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MacBooks: Apple over Dell; Air sell-through; new models slower

post #1 of 62
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Apple has eclipsed Dell as the No.1 supplier of notebooks to higher education in the United States. Meanwhile, thin supply of MacBook Airs suggests demand remains high for the super-slim notebook a month removed from initial availability. And the entry level Penryn-based MacBook is reportedly slower than its predecessor.

Apple blasts past Dell

One grossly overlooked revelation made by Apple chief operating officer Tim Cook during his recent speech at the Goldman Sachs Investment Symposium is that Apple has recently overtaken Dell as the largest supplier of notebooks to US-based universities.

"We just received word on Monday that Apple surpassed Dell as the number one supplier of portables to US higher education for 2007," he said. "The ceiling for the Macs is nowhere in sight. Even if the market itself isn't growing, for us, switching Windows users is an enormous opportunity."

As noted by Computerworld, that's a considerable turnaround for Apple, which saw Dell outpace its notebook sales to higher education by two-to-one just one year prior.

The emerging trend towards Apple notebooks on the part of universities saw yet another player added to the mix this past Friday, with Oklahoma Christian University announcing that as part of its own move away from Dell, all faculty and students attending New Student Orientations this summer will be issued an Apple MacBook.

"Current students also will be given the opportunity to trade in their PC laptop for an Apple MacBook," the university said in a statement. "This MacBook mobile learning initiative and the reliable campus-wide wireless infrastructure will allow OC to continue to provide opportunities for anytime, anywhere access to media-rich distributed course content."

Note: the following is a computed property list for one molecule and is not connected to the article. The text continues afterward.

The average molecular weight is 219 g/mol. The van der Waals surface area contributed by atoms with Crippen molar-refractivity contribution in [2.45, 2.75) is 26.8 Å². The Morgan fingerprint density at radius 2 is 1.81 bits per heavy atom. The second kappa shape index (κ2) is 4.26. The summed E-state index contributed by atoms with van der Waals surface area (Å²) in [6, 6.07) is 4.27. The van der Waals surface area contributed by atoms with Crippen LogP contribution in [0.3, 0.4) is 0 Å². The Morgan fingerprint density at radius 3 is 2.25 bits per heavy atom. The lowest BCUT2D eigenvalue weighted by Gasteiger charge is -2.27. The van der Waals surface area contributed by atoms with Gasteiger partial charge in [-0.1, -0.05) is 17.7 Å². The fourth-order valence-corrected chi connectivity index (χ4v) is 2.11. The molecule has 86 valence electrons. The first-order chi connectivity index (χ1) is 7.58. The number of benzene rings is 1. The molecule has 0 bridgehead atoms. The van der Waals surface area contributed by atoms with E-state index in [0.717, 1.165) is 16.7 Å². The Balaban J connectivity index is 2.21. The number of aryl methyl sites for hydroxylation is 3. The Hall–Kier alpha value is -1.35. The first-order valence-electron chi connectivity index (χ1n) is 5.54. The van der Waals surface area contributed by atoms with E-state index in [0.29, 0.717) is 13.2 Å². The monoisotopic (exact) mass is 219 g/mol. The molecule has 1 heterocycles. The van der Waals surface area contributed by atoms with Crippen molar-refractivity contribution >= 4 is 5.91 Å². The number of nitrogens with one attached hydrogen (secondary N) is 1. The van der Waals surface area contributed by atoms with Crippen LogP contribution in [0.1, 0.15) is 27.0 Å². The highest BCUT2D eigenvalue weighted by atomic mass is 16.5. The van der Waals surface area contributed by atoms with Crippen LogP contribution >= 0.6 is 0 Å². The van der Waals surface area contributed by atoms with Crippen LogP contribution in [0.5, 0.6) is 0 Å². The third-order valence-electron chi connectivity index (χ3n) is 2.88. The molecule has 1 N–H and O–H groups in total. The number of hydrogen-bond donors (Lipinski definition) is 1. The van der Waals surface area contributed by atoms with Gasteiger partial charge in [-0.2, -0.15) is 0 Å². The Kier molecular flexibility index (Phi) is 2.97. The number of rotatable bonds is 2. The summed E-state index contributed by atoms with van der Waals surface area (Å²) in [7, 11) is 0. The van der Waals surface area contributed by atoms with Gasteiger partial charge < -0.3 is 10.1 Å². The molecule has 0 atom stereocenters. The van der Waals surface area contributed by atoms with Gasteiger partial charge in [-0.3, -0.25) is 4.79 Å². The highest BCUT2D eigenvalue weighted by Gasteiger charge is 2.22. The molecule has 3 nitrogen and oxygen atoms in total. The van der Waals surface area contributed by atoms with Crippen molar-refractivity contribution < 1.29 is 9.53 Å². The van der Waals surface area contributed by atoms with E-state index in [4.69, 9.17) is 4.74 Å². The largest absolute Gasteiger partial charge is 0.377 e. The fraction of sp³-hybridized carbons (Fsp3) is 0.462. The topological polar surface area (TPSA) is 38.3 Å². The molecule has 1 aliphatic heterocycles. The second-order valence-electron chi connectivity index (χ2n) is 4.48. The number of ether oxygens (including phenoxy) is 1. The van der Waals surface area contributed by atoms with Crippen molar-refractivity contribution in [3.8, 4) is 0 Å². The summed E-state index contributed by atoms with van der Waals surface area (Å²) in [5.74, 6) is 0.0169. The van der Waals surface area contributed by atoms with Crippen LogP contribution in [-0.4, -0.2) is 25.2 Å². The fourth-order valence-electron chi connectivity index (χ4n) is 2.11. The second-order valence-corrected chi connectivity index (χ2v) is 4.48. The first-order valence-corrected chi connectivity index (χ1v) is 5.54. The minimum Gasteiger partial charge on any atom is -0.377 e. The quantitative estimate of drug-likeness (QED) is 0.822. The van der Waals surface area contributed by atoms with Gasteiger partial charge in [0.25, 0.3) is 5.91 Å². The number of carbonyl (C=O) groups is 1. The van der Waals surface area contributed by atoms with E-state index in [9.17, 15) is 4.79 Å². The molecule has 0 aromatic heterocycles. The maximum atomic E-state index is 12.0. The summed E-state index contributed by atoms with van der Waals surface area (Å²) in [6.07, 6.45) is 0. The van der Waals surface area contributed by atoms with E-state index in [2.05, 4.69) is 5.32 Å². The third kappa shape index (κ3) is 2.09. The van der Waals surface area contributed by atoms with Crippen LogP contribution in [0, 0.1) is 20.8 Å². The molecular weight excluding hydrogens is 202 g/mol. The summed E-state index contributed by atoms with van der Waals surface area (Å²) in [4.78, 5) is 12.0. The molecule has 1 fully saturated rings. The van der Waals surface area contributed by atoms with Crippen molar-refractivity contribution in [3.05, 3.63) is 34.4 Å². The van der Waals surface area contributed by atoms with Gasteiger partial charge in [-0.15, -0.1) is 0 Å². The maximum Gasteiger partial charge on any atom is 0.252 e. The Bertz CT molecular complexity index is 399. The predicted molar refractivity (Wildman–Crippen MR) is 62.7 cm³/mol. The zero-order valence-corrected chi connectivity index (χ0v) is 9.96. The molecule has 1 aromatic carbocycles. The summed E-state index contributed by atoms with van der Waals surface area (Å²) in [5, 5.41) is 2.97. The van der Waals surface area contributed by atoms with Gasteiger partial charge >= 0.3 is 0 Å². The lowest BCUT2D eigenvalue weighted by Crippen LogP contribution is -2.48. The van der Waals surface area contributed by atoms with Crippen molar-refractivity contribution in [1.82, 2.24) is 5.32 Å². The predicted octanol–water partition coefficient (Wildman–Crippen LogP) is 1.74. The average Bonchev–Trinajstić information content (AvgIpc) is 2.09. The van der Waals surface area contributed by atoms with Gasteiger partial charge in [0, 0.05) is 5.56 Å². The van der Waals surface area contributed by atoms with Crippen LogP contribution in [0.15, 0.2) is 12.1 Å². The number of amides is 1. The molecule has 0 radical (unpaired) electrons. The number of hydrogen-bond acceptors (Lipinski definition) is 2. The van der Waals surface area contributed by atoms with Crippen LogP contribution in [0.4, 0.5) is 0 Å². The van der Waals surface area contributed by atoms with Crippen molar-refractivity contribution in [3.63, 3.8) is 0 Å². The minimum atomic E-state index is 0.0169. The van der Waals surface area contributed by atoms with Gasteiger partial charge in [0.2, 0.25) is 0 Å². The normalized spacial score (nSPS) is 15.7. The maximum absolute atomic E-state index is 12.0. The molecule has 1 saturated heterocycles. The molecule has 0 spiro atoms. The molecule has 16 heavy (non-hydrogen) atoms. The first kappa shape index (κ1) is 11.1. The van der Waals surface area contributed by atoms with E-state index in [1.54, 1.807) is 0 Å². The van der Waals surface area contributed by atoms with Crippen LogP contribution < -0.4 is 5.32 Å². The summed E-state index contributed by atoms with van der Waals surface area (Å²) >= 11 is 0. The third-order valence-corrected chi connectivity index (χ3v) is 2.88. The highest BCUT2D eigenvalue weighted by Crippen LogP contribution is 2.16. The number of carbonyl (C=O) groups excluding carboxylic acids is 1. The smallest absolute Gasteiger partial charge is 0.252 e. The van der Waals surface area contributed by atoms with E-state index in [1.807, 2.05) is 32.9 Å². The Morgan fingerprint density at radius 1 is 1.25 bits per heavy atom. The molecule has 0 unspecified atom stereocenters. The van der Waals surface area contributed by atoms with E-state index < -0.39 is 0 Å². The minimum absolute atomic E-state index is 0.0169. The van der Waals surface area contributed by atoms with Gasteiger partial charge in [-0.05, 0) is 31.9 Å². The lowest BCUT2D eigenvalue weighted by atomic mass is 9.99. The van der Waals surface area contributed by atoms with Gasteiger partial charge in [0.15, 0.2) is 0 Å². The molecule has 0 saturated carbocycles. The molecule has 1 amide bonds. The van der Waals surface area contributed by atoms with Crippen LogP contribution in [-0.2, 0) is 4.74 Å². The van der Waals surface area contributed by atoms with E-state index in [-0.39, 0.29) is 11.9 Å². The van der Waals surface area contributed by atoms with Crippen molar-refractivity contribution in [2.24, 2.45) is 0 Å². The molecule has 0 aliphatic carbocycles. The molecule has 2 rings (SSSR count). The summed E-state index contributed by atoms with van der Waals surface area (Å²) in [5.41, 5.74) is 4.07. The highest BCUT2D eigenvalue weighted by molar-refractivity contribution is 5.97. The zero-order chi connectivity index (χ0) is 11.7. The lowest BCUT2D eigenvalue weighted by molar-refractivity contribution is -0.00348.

And on the heels of reports that Apple holds big plans for 'iPhone University' on college campuses, OCU said it will also offer students an option to acquire either an Apple iPhone or iPod touch as part of its mobile learning initiative.

MacBook Airs still hard to come by

Meanwhile, ArsTechnica this past weekend performed some checks and has concluded that despite being on the market for a full month now, Apple's new MacBook Air sub-notebook is still hard to come by in most markets.

The ultra-thin portable was reportedly sold out in most of Boston, New York City, Chicago, San Francisco and Los Angeles. Apple is said to be keeping the supply lines extremely thin -- either because it grossly underestimated demand, or because it hopes to maintain the buzz by limiting availability.

Apple retail stores are receiving shipments daily, as demand for the Air is reportedly "increasing as people see it in action," according to one retail employee speaking to Ars. Initial demand has also been strong enough that Amazon.com, one of Apple's largest resellers, won't have stock to ship to customers until March 16th.

New MacBook slower than old

Finally, the folks over at Primate Labs have completed a set of Geekbench 2 benchmarks comparing Apple's just-released 13-inch Penryn-based MacBooks with those introduced just prior to last year's holiday shopping season.